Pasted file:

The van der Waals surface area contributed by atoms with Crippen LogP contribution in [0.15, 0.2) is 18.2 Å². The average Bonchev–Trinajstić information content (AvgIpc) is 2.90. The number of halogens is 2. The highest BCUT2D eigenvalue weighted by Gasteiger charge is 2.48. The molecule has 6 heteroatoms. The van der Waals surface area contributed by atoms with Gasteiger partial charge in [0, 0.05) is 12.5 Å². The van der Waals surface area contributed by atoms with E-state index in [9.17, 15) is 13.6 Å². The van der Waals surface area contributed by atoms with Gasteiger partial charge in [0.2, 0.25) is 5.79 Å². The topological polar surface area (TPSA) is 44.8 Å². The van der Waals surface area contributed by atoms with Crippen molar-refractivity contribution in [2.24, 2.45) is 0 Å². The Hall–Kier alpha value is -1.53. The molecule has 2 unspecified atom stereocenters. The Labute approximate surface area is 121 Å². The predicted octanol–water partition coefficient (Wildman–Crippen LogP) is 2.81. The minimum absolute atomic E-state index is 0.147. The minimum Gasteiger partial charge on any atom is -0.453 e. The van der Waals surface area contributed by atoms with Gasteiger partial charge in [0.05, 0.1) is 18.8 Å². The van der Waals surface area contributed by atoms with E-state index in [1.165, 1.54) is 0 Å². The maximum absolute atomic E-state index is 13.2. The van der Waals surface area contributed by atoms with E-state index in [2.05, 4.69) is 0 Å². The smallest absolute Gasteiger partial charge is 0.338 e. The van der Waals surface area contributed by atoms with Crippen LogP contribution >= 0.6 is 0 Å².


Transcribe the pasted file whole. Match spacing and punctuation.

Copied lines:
The van der Waals surface area contributed by atoms with Crippen LogP contribution in [0.15, 0.2) is 18.2 Å². The average Bonchev–Trinajstić information content (AvgIpc) is 2.90. The number of halogens is 2. The highest BCUT2D eigenvalue weighted by Gasteiger charge is 2.48. The molecule has 6 heteroatoms. The van der Waals surface area contributed by atoms with Gasteiger partial charge in [0, 0.05) is 12.5 Å². The van der Waals surface area contributed by atoms with E-state index in [9.17, 15) is 13.6 Å². The van der Waals surface area contributed by atoms with Gasteiger partial charge in [0.2, 0.25) is 5.79 Å². The topological polar surface area (TPSA) is 44.8 Å². The van der Waals surface area contributed by atoms with Crippen molar-refractivity contribution in [2.24, 2.45) is 0 Å². The Hall–Kier alpha value is -1.53. The molecule has 2 unspecified atom stereocenters. The Labute approximate surface area is 121 Å². The predicted octanol–water partition coefficient (Wildman–Crippen LogP) is 2.81. The minimum absolute atomic E-state index is 0.147. The minimum Gasteiger partial charge on any atom is -0.453 e. The van der Waals surface area contributed by atoms with Gasteiger partial charge in [0.05, 0.1) is 18.8 Å². The van der Waals surface area contributed by atoms with E-state index in [1.165, 1.54) is 0 Å². The maximum absolute atomic E-state index is 13.2. The van der Waals surface area contributed by atoms with E-state index in [2.05, 4.69) is 0 Å². The smallest absolute Gasteiger partial charge is 0.338 e. The van der Waals surface area contributed by atoms with Crippen LogP contribution >= 0.6 is 0 Å².